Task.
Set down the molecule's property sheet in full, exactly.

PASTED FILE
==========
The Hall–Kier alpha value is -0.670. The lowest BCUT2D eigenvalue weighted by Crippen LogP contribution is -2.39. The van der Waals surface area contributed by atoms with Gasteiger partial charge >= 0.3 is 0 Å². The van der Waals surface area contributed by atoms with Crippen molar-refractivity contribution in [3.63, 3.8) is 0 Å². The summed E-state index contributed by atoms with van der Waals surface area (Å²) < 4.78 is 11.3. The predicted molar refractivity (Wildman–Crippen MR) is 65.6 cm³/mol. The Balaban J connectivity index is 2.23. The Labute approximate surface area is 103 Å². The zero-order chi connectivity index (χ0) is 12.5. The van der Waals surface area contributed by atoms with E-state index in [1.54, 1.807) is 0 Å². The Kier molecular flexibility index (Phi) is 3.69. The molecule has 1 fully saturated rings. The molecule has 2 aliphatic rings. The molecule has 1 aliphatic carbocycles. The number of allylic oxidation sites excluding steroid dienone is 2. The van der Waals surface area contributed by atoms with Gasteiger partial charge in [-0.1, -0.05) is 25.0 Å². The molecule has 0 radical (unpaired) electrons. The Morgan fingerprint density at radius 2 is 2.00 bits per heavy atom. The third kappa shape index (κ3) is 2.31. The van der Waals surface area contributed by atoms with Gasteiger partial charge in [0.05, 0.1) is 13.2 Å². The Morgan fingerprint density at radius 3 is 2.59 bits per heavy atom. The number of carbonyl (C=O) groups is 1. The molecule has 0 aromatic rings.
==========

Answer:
The Hall–Kier alpha value is -0.670. The lowest BCUT2D eigenvalue weighted by Crippen LogP contribution is -2.39. The van der Waals surface area contributed by atoms with Gasteiger partial charge >= 0.3 is 0 Å². The van der Waals surface area contributed by atoms with Crippen molar-refractivity contribution in [3.63, 3.8) is 0 Å². The summed E-state index contributed by atoms with van der Waals surface area (Å²) < 4.78 is 11.3. The predicted molar refractivity (Wildman–Crippen MR) is 65.6 cm³/mol. The Balaban J connectivity index is 2.23. The Labute approximate surface area is 103 Å². The zero-order chi connectivity index (χ0) is 12.5. The van der Waals surface area contributed by atoms with E-state index in [1.54, 1.807) is 0 Å². The Kier molecular flexibility index (Phi) is 3.69. The molecule has 1 fully saturated rings. The molecule has 2 aliphatic rings. The molecule has 1 aliphatic carbocycles. The number of allylic oxidation sites excluding steroid dienone is 2. The van der Waals surface area contributed by atoms with Gasteiger partial charge in [-0.1, -0.05) is 25.0 Å². The molecule has 0 radical (unpaired) electrons. The Morgan fingerprint density at radius 2 is 2.00 bits per heavy atom. The third kappa shape index (κ3) is 2.31. The van der Waals surface area contributed by atoms with Gasteiger partial charge in [0.05, 0.1) is 13.2 Å². The Morgan fingerprint density at radius 3 is 2.59 bits per heavy atom. The number of carbonyl (C=O) groups is 1. The molecule has 0 aromatic rings.